Traumatic loading of the bryan cervical disc prosthesis: An in vitro study
OBJECTIVE: The Bryan disc prosthesis (Medtronic Sofamor Danek, Memphis, TN) relies on a precise fit between the device and the vertebral endplates to provide immediate stability after cervical arthroplasty. The safety of the cervical arthroplasty in the setting of trauma is unknown. We compare the segmental strength of the normal cervical spine and the cervical spine after single-level arthroplasty. METHODS: Fifteen cadaveric cervical spines with arthroplasty placed at the C5-C6 level were compared with 16 intact cadaveric controls. A pure moment was applied to induce flexion, extension, or axial rotation until the segment failed. RESULTS: The prosthesis provided 63, 45, and 69% of the strength of a normal spine during flexion, extension, and rotation, respectively. There were no cases of prosthesis expulsion. CONCLUSION: After insertion of the Bryan disc, the remaining ligamentous tissues provide adequate acute stability to the spine. Copyright © by the Congress of Neurological Surgeons.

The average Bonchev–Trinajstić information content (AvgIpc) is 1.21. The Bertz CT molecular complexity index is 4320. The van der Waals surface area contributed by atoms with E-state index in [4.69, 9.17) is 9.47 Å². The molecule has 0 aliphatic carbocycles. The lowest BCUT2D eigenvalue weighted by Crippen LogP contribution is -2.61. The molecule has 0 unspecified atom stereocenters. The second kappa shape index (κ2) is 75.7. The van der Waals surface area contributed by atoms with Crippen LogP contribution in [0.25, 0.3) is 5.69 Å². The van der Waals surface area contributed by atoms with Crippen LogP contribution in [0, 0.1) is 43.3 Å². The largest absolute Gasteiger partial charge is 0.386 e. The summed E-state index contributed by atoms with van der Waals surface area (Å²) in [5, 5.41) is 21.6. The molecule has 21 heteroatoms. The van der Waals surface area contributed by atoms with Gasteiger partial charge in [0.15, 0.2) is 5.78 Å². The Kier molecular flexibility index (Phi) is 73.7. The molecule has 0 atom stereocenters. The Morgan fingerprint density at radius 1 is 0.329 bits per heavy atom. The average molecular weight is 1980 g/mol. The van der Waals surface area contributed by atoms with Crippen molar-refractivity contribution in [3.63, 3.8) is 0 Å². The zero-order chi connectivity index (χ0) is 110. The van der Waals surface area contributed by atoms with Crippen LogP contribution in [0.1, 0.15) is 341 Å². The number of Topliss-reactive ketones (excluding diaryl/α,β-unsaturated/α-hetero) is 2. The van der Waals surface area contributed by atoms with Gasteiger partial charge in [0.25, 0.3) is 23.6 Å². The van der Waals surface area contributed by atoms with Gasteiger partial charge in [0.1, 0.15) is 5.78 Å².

Artificial disc, Bryan disc, Cervical spine, Disc replacement, Spinal arthroplasty, Trauma
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Digital Object Identifier (DOI)
Duggal, Neil; Rabin, Doron; Chamberlain, Robert H.; Baek, Seungwon; and Crawford, Neil R., "Traumatic loading of the bryan cervical disc prosthesis: An in vitro study" (2007). Translational Neuroscience. 810.